Longhorned Tick in New Jersey Articles
Asian Tick Discovered In 3rd County In New Jersey
QUOTE- "... the Haemaphysalis longicornis tick has been spreading the virus that causes severe fever with thrombocytopenia syndrome (SFTS) in parts of China."
QUOTE- "This was the first time that this tick was found to be breeding in the U.S. Oh, and by the way, these ticks don't need to have sex to multiply."
APR 21, 2018 @ 07:11 PM
New Jersey Is Dealing With A Tick Species That Is New To America
Bruce Y. Lee , CONTRIBUTOROpinions expressed by Forbes Contributors are their own.
Looks like a bunch of New Jersey residents survived the winter.
But that's not really good news.
On Friday, the New Jersey Department of Agriculture announced the latest follow-up to what was described in a February 2018 publication in the Journal of Medical Entomology. The publication detailed an "uptick" in the New Jersey population that occurred last Summer. On August 1 , 2017, after shearing a 12-year-old Icelandic sheep named Hannah, a farmer went to the Hunterdon County Health Office with some new companions. Thousands of them, in fact. No, she didn't form a flash mob. Instead, she had thousands of ticks covering her body. Yes, you can say ewe and ewwwww.
What was particularly disturbing about this situation (besides the fact that she was covered with thousands of ticks) was that this was a tick species not typically found in the United States. And it certainly wasn't one of the 5 tick species that were known to be present in New Jersey, which, of course, you know are Ixodes scapularis, Amblyomma americanum, Dermacentor variabilis, Rhipicephalus sanguineus, and Ixodes cookei.
Instead, it was the Haemaphysalis longicornis species, otherwise known as the East Asian or Longhorned tick. This tick is usually found in East Asia (Russia, Japan, China, and Korea), New Zealand, parts of Australia, and several Pacific islands (New Caledonia, Fiji, Western Samoa, Tonga, Vanuatu). Hannah the sheep had not traveled internationally or even much outside Hunterdon County (presumably officials had checked the sheep's passport, frequent flier miles, and Instagram account). Therefore, officials are still not sure how the tick entered the United States.
Here's the description of what officials found when they investigated the Hunterdon property in early October:
The ticks in the paddock were so numerous that they crawled on investigators’ pants soon after setting foot inside. The sheep was supporting hundreds of ticks, including all three active life stages (larva, nymph, adult). Although ticks were concentrated on the sheep’s ears and face, engorged ticks of all stages were readily found all over its body, including areas beneath the animal’s thick coat. In contrast, questing ticks recovered from the field were almost exclusively larvae.
Again, ewe and ewwwww. By the way, "questing" doesn't mean looking for the Holy Grail or traveling to Mordor to destroy a ring. "Questing" is a position that ticks assume when they are waiting to climb on a person or animal. This was the first time that this tick was found to be breeding in the U.S. Oh, and by the way, these ticks don't need to have sex to multiply.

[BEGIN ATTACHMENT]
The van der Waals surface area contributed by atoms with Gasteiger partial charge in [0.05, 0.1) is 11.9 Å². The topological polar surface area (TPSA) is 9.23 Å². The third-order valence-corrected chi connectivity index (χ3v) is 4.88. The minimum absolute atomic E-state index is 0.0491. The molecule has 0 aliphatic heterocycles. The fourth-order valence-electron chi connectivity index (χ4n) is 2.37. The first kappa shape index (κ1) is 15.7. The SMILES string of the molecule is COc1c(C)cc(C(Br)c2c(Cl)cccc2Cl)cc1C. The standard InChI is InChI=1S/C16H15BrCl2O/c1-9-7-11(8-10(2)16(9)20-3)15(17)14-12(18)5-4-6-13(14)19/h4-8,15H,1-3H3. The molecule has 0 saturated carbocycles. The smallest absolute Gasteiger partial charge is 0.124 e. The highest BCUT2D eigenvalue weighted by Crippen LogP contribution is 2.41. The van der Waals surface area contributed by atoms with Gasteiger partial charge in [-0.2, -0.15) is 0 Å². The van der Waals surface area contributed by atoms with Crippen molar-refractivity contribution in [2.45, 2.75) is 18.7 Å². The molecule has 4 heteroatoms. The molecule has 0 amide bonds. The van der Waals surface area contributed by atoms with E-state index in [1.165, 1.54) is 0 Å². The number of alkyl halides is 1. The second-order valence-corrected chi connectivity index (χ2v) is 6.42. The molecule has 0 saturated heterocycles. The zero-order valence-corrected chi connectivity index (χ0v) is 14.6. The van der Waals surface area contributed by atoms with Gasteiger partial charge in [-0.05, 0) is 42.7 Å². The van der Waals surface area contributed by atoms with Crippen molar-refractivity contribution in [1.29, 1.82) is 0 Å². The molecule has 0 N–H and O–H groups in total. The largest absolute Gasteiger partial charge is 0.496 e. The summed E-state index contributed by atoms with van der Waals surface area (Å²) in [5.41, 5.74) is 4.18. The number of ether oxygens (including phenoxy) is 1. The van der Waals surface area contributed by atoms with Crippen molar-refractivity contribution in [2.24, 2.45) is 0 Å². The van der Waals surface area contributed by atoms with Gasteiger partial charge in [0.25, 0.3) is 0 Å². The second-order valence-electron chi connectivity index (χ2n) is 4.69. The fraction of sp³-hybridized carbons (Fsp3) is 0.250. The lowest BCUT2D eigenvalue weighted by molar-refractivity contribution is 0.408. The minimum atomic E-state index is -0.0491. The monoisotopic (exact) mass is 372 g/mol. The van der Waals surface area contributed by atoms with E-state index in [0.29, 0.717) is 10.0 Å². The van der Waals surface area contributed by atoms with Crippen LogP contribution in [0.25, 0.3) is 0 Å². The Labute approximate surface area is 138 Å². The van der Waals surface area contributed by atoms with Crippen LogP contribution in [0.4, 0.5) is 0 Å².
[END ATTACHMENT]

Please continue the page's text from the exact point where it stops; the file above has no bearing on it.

Oh sheep. Officials found hundreds of ticks, including all three active life stages (larva, nymph, adult) on sheep in New Jersey. (Photo: Shutterstock)
Having a new tick on the block is concerning. Rarely, do you hear anyone say, "ticks, oh good." That's because ticks suck, literally and figuratively. A tick can attach to your skin, insert its feeding tube into your skin, use its saliva to numb the area so that you can't feel it, and then suck your blood for days. This can occur if you are a human or another mammal, depending on the species of tick. During feeding, a tick may pick up or deposit various microbes. Thus, ticks could serve as an Uber for disease-causing microbes between humans and other mammals.
As described in this publication in the journal Emerging Infectious Diseases (note that you usually do not want to catch any disease that's been featured in this journal), the Haemaphysalis longicornis tick has been spreading the virus that causes severe fever with thrombocytopenia syndrome (SFTS) in parts of China. SFTS is what it sounds like, a disease that results in fever and low platelets, so that you start bleeding. Oh, and you never want to catch a disease with the word "severe" in its name. Besides fever and low platelets, those infected with the SFTS virus can also develop gastrointestinal symptoms, low white blood cell counts, and elevated liver enzymes. Up to a 30% of people with SFTS die (usually from multi-organ failure) as indicated by this publication in the Journal of Virology.
The East Asian or Longhorned tick has also been known to spread Rickettsia japonica, which can cause Japanese spotted fever. (Photo: Shutterstock)
The East Asian or Longhorned tick has also been known to spread Rickettsia japonica, which can cause Japanese spotted fever, and Theileria orientalis, which can cause theileriosis in cattle, and to carry other microbes such as Anaplasma, Ehrlichia, and Borrelia spp. Indeed, all of this should leave you ticked off. So far, health officials have not found the Longhorned ticks in New Jersey to be carrying any disease-causing microbes. But as they say, tick-tock, tick-tock, eventually they could.
As Chris Sheldon wrote for NJ.com, officials have tried to eliminate the ticks by washing the sheep with chemicals, cutting tall grass in the area, and monitoring the spread of the ticks. They were hoping that the ticks may not have survived the winter. However, the New Jersey Department of Agriculture announced on Friday that despite the cold winter, this new tick species is still hanging around. Indeed, New Jerseyans can be tough, and unfortunately these new New Jersey residents may be so as well.
Last Updated- April 2019